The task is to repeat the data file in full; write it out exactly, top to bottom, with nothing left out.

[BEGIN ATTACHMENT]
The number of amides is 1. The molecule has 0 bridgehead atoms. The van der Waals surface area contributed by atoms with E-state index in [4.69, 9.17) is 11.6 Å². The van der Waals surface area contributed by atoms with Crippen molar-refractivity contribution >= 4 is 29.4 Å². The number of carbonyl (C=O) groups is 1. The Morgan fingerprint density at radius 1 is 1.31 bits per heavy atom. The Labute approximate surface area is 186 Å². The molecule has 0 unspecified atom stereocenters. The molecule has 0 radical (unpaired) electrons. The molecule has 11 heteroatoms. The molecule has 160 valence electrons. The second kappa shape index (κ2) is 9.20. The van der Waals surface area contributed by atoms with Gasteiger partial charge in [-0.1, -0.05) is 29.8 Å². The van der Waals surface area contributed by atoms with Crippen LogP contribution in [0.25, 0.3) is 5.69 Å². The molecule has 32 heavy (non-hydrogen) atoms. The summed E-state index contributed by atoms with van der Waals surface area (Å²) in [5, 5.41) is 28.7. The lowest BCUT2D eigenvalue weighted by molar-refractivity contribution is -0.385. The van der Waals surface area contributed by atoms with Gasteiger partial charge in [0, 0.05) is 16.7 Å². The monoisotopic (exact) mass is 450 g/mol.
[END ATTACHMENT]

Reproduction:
The number of amides is 1. The molecule has 0 bridgehead atoms. The van der Waals surface area contributed by atoms with E-state index in [4.69, 9.17) is 11.6 Å². The van der Waals surface area contributed by atoms with Crippen molar-refractivity contribution >= 4 is 29.4 Å². The number of carbonyl (C=O) groups is 1. The Morgan fingerprint density at radius 1 is 1.31 bits per heavy atom. The Labute approximate surface area is 186 Å². The molecule has 0 unspecified atom stereocenters. The molecule has 0 radical (unpaired) electrons. The molecule has 11 heteroatoms. The molecule has 160 valence electrons. The second kappa shape index (κ2) is 9.20. The van der Waals surface area contributed by atoms with Gasteiger partial charge in [-0.1, -0.05) is 29.8 Å². The van der Waals surface area contributed by atoms with Crippen LogP contribution in [0.25, 0.3) is 5.69 Å². The molecule has 32 heavy (non-hydrogen) atoms. The summed E-state index contributed by atoms with van der Waals surface area (Å²) in [5, 5.41) is 28.7. The lowest BCUT2D eigenvalue weighted by molar-refractivity contribution is -0.385. The van der Waals surface area contributed by atoms with Gasteiger partial charge in [0, 0.05) is 16.7 Å². The monoisotopic (exact) mass is 450 g/mol.